(CNN) -- Iran's supreme leader on Sunday blasted U.S. plans to overhaul the setup for a missile defense shield in Europe, calling the Obama administration's intentions "anti-Iranian," state-run media reported.
Ayatollah Ali Khamenei says the U.S. president is following "anti-Islamic and anti-Iranian" policies.
Ayatollah Ali Khamenei also called Western concerns about Iran's nuclear ambitions -- which Tehran says are only for energy purposes -- "purely a fabrication by the United States," according to the Islamic Republic News Agency.
"This is something that is in the doctrine of anti-Iranianism, since the policy and the 30-year-old history of the Islamic Republic has proven that Iran wants to live in peace and under the spirit of equality and fraternity, with its Muslim neighbors and the rest of the world," Ayatollah Ali Khamenei said.
On Thursday, President Obama said the United States is significantly overhauling Bush-era plans for a missile defense shield in Europe, based partly on the latest analysis of Iran's offensive capabilities.
The "new missile defense architecture in Europe" will be ready faster, work with existing technology and provide better missile defense than the program proposed by former President George W. Bush, Obama said.
Obama said the change of gears was based on an "updated intelligence assessment" about Iran's ability to hit Europe with missiles. The Islamic republic's "short- and medium-range" missiles pose the most current threat, he said, and "this new ballistic missile defense will best address" that threat.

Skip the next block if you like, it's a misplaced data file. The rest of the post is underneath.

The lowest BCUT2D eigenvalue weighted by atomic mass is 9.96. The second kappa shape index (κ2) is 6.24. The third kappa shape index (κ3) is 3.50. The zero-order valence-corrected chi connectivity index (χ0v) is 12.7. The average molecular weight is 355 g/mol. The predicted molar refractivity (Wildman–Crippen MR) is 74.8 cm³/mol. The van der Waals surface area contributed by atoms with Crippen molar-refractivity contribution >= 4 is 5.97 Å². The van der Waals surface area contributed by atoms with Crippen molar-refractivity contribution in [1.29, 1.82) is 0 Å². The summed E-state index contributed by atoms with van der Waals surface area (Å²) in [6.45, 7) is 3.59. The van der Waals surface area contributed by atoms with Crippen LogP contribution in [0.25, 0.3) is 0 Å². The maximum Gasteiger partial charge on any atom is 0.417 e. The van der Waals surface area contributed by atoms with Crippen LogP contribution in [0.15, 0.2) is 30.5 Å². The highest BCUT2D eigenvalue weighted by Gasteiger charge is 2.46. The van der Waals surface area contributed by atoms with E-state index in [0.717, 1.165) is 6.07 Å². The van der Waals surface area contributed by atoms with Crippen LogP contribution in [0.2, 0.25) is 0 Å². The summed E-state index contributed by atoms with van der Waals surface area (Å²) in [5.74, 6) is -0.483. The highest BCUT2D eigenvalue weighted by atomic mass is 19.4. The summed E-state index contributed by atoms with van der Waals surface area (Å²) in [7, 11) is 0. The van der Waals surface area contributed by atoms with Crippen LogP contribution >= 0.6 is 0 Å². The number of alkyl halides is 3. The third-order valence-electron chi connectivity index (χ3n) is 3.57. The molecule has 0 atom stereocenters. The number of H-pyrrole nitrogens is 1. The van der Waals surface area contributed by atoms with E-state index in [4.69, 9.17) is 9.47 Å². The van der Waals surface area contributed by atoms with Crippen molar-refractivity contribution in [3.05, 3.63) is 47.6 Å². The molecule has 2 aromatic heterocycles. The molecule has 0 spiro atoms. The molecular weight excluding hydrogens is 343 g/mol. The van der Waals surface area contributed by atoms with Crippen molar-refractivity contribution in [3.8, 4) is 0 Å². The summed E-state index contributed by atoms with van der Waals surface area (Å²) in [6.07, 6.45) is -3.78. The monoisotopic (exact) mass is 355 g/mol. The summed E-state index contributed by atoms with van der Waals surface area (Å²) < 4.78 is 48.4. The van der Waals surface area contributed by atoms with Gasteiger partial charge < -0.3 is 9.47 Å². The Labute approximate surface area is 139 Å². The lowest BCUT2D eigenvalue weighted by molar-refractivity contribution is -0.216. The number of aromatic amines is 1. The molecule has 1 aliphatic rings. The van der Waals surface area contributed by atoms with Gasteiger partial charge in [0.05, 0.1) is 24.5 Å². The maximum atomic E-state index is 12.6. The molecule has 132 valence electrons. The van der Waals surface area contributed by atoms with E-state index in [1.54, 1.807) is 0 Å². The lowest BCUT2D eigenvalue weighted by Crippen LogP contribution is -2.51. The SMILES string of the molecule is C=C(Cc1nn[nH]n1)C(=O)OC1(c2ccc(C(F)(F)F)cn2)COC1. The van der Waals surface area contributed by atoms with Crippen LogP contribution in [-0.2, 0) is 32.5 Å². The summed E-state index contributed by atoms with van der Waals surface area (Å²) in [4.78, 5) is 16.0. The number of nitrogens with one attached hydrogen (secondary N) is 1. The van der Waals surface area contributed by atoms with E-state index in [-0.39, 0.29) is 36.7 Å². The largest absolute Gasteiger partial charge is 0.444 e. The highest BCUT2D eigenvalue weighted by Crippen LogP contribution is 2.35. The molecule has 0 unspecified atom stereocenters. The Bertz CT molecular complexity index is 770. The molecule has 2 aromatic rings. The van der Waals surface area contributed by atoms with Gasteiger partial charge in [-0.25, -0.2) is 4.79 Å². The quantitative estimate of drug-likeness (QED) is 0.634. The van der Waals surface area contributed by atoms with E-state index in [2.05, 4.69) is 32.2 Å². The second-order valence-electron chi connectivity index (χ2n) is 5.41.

Khamenei, speaking on the first day of Eid al-Fitr, a festive end to the Muslim holy month of Ramadan, countered by comparing Obama to his predecessor.
"America, under its former president, spared no efforts against the Muslim world as well as against Iran," Khamenei said. "Even the current administration -- with the apparently friendly words and messages -- follows that same anti-Islamic and anti-Iranian policy of the past."
The Bush-era proposal called for the United States to set up a radar site in the Czech Republic and 10 missile interceptors in Poland to counter the threat of Iran launching long-range missiles at America's allies in Europe. The new system will have "hundreds" of missile interceptors instead, a Pentagon official said last week.
It also will have mobile radars, including some in space, "that can move to wherever the threat actually emanates and wherever we feel we need to defend ourselves," said Gen. James Cartwright, vice chairman of the Joint Chiefs of Staff.